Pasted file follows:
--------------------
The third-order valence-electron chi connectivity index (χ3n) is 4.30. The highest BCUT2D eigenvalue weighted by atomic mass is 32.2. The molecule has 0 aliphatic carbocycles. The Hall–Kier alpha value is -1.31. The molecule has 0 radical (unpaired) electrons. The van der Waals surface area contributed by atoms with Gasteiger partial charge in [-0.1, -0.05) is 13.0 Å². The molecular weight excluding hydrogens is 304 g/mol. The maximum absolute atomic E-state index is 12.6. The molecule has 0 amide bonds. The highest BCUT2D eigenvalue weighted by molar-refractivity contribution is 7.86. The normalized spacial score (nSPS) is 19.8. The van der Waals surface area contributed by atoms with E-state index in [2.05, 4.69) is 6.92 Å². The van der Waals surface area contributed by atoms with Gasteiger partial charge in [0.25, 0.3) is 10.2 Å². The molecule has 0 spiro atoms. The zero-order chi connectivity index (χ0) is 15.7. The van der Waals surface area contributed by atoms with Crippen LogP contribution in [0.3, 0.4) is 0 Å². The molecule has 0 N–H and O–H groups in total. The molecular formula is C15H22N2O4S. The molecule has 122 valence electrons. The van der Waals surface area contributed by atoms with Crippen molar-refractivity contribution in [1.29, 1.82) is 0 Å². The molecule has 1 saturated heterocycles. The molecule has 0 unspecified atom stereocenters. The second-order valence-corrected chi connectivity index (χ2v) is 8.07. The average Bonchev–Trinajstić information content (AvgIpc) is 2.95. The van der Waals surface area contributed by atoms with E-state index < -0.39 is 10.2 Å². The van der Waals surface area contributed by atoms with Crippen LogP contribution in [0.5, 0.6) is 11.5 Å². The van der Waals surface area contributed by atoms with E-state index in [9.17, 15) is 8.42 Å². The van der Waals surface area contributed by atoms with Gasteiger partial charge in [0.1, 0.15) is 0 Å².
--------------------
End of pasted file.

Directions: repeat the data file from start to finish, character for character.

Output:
The third-order valence-electron chi connectivity index (χ3n) is 4.30. The highest BCUT2D eigenvalue weighted by atomic mass is 32.2. The molecule has 0 aliphatic carbocycles. The Hall–Kier alpha value is -1.31. The molecule has 0 radical (unpaired) electrons. The van der Waals surface area contributed by atoms with Gasteiger partial charge in [-0.1, -0.05) is 13.0 Å². The molecular weight excluding hydrogens is 304 g/mol. The maximum absolute atomic E-state index is 12.6. The molecule has 0 amide bonds. The highest BCUT2D eigenvalue weighted by molar-refractivity contribution is 7.86. The normalized spacial score (nSPS) is 19.8. The van der Waals surface area contributed by atoms with E-state index in [2.05, 4.69) is 6.92 Å². The van der Waals surface area contributed by atoms with Gasteiger partial charge in [0.25, 0.3) is 10.2 Å². The molecule has 0 spiro atoms. The zero-order chi connectivity index (χ0) is 15.7. The van der Waals surface area contributed by atoms with Crippen LogP contribution in [0.3, 0.4) is 0 Å². The molecule has 0 N–H and O–H groups in total. The molecular formula is C15H22N2O4S. The molecule has 122 valence electrons. The van der Waals surface area contributed by atoms with Crippen molar-refractivity contribution in [1.29, 1.82) is 0 Å². The molecule has 1 saturated heterocycles. The molecule has 0 unspecified atom stereocenters. The second-order valence-corrected chi connectivity index (χ2v) is 8.07. The average Bonchev–Trinajstić information content (AvgIpc) is 2.95. The van der Waals surface area contributed by atoms with E-state index < -0.39 is 10.2 Å². The van der Waals surface area contributed by atoms with Crippen LogP contribution in [0.5, 0.6) is 11.5 Å². The van der Waals surface area contributed by atoms with E-state index in [9.17, 15) is 8.42 Å². The van der Waals surface area contributed by atoms with Gasteiger partial charge in [0.1, 0.15) is 0 Å².